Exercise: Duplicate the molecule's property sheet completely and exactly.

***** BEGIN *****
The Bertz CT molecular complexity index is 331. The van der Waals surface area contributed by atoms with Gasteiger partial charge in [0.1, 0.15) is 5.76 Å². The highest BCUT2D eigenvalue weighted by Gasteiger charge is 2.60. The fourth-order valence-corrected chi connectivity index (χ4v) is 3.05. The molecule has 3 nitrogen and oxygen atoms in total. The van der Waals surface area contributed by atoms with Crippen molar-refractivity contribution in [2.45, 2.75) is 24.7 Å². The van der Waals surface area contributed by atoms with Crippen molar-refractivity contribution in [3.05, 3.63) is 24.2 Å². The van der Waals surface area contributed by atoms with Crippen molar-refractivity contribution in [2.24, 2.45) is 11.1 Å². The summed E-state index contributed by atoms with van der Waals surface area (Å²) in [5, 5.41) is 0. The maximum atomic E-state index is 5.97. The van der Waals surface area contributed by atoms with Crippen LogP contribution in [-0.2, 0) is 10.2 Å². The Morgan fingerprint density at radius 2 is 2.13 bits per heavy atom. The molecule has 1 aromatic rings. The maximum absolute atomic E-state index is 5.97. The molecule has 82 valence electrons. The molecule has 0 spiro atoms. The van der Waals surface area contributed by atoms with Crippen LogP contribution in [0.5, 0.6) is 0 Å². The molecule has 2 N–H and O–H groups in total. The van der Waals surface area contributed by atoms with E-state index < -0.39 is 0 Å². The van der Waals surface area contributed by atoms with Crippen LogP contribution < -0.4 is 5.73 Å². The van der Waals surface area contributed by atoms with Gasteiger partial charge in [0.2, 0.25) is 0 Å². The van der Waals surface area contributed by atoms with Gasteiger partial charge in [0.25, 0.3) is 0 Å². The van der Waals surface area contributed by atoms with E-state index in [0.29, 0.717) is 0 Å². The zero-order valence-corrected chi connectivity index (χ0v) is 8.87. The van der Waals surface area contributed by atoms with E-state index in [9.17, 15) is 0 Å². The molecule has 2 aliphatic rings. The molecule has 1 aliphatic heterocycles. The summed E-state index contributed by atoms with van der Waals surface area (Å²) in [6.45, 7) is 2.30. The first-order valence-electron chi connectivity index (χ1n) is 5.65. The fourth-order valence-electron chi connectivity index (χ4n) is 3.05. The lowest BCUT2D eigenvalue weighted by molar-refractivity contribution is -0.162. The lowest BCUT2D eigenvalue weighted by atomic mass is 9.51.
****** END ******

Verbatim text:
The Bertz CT molecular complexity index is 331. The van der Waals surface area contributed by atoms with Gasteiger partial charge in [0.1, 0.15) is 5.76 Å². The highest BCUT2D eigenvalue weighted by Gasteiger charge is 2.60. The fourth-order valence-corrected chi connectivity index (χ4v) is 3.05. The molecule has 3 nitrogen and oxygen atoms in total. The van der Waals surface area contributed by atoms with Crippen molar-refractivity contribution in [2.45, 2.75) is 24.7 Å². The van der Waals surface area contributed by atoms with Crippen molar-refractivity contribution in [3.05, 3.63) is 24.2 Å². The van der Waals surface area contributed by atoms with Crippen molar-refractivity contribution in [2.24, 2.45) is 11.1 Å². The summed E-state index contributed by atoms with van der Waals surface area (Å²) in [5, 5.41) is 0. The maximum atomic E-state index is 5.97. The van der Waals surface area contributed by atoms with Crippen LogP contribution in [-0.2, 0) is 10.2 Å². The Morgan fingerprint density at radius 2 is 2.13 bits per heavy atom. The molecule has 1 aromatic rings. The maximum absolute atomic E-state index is 5.97. The molecule has 82 valence electrons. The molecule has 0 spiro atoms. The van der Waals surface area contributed by atoms with Crippen LogP contribution in [0.5, 0.6) is 0 Å². The molecule has 2 N–H and O–H groups in total. The van der Waals surface area contributed by atoms with E-state index < -0.39 is 0 Å². The van der Waals surface area contributed by atoms with Crippen LogP contribution < -0.4 is 5.73 Å². The van der Waals surface area contributed by atoms with Gasteiger partial charge in [0.2, 0.25) is 0 Å². The van der Waals surface area contributed by atoms with Gasteiger partial charge in [0.25, 0.3) is 0 Å². The van der Waals surface area contributed by atoms with E-state index in [0.29, 0.717) is 0 Å². The zero-order valence-corrected chi connectivity index (χ0v) is 8.87. The van der Waals surface area contributed by atoms with E-state index in [9.17, 15) is 0 Å². The molecule has 2 aliphatic rings. The molecule has 1 aliphatic heterocycles. The summed E-state index contributed by atoms with van der Waals surface area (Å²) in [6.45, 7) is 2.30. The first-order valence-electron chi connectivity index (χ1n) is 5.65. The fourth-order valence-electron chi connectivity index (χ4n) is 3.05. The lowest BCUT2D eigenvalue weighted by molar-refractivity contribution is -0.162. The lowest BCUT2D eigenvalue weighted by atomic mass is 9.51.